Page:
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  • Print publication year: 2014
  • Online publication date: October 2014

7 - Multiple test results


Even though the diagnostic radiologist examines black-and-white images, the information that is derived from the images is hardly ever black-and-white.

M.G. Myriam Hunink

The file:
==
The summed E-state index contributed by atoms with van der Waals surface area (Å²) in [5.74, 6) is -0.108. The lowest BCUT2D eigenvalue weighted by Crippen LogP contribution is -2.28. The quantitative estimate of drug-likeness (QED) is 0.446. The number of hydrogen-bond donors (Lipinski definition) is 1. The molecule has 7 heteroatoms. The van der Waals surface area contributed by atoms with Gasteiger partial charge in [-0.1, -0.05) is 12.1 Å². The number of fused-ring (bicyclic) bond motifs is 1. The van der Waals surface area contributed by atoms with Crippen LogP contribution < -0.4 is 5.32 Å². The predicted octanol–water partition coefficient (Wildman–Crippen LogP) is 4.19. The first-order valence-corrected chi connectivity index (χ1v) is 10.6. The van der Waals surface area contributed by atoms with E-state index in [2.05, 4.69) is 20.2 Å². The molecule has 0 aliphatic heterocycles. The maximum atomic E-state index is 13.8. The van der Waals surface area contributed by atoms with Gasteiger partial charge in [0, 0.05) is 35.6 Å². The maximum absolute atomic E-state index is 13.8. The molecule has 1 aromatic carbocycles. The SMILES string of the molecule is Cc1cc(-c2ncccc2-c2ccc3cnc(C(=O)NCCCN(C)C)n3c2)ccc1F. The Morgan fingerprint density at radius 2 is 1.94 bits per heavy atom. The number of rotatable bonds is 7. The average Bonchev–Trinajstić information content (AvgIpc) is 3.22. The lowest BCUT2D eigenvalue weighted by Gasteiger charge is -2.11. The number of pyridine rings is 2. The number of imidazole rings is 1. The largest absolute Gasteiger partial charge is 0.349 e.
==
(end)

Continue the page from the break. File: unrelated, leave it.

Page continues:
In the previous chapters we focused on dichotomous test results, e.g., fecal occult blood is either present or absent. Test results can conveniently be dichotomized, and thinking in terms of dichotomous test results is generally helpful. Distinguishing patients with and without the target disease is useful for the purpose of subsequent decision making because most medical actions are dichotomous. In reality, however, most test results have more than two possible outcomes. Test results can be categorical, ordinal, or continuous. For example, categories of a diagnostic imaging test may be defined by key findings on the images. These categories may be ordered (intuitively) according to the observer’s confidence in the diagnosis, based on the findings. As an example, abnormalities seen on mammography are commonly reported as definitely malignant, probably malignant, possibly malignant, probably benign, or definitely benign. As we shall see later in this chapter, it makes sense to order the categories (explicitly) according to increasing likelihood ratio (LR). Some test results are inherently ordinal, e.g., the five categories of a Papanicolaou smear (test for cervical cancer) are ordinal. Results of biochemical tests are usually given on a continuous scale, which may be reduced to an ordinal scale by grouping the test results. Thus, a test result on a continuous scale can be considered a result on an ordinal scale with an infinite number of very narrow categories. Scores from prediction models are on an ordinal scale if there are a finite number of possible scores, and on a continuous scale if there are an infinite number of scores. When test results are categorical, ordinal, or continuous, we have to consider many test results Ri, where i can be any value from two (the case we have considered in Chapter 5 and Chapter 6, T+ and T−) up to any number of categories. Interpretation of a test result on an ordinal scale can be considered a generalization of the situation of dichotomous test results.

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